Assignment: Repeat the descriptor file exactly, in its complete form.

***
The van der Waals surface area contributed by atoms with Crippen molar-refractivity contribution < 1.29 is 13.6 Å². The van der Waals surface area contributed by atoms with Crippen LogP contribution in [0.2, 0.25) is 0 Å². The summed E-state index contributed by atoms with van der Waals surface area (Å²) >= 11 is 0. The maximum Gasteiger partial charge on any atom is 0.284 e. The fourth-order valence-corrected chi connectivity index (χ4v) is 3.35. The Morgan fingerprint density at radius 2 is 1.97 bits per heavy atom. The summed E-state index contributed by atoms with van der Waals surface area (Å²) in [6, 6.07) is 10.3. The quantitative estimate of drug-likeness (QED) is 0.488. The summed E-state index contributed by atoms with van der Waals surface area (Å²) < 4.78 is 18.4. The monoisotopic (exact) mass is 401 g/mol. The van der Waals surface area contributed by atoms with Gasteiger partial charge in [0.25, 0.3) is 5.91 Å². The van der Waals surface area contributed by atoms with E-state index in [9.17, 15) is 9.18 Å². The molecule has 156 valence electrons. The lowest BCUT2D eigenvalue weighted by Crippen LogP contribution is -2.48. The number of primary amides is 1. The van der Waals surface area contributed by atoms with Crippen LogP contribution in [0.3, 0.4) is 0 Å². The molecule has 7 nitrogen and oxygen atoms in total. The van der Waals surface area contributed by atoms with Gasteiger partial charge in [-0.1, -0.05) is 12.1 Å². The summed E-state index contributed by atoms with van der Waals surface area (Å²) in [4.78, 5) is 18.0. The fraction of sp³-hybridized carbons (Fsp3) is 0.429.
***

The van der Waals surface area contributed by atoms with Crippen molar-refractivity contribution < 1.29 is 13.6 Å². The van der Waals surface area contributed by atoms with Crippen LogP contribution in [0.2, 0.25) is 0 Å². The summed E-state index contributed by atoms with van der Waals surface area (Å²) >= 11 is 0. The maximum Gasteiger partial charge on any atom is 0.284 e. The fourth-order valence-corrected chi connectivity index (χ4v) is 3.35. The Morgan fingerprint density at radius 2 is 1.97 bits per heavy atom. The summed E-state index contributed by atoms with van der Waals surface area (Å²) in [6, 6.07) is 10.3. The quantitative estimate of drug-likeness (QED) is 0.488. The summed E-state index contributed by atoms with van der Waals surface area (Å²) < 4.78 is 18.4. The monoisotopic (exact) mass is 401 g/mol. The van der Waals surface area contributed by atoms with Gasteiger partial charge in [0.25, 0.3) is 5.91 Å². The van der Waals surface area contributed by atoms with E-state index in [9.17, 15) is 9.18 Å². The molecule has 156 valence electrons. The lowest BCUT2D eigenvalue weighted by Crippen LogP contribution is -2.48. The number of primary amides is 1. The van der Waals surface area contributed by atoms with Crippen LogP contribution in [0.3, 0.4) is 0 Å². The molecule has 7 nitrogen and oxygen atoms in total. The van der Waals surface area contributed by atoms with Gasteiger partial charge in [-0.1, -0.05) is 12.1 Å². The summed E-state index contributed by atoms with van der Waals surface area (Å²) in [4.78, 5) is 18.0. The fraction of sp³-hybridized carbons (Fsp3) is 0.429.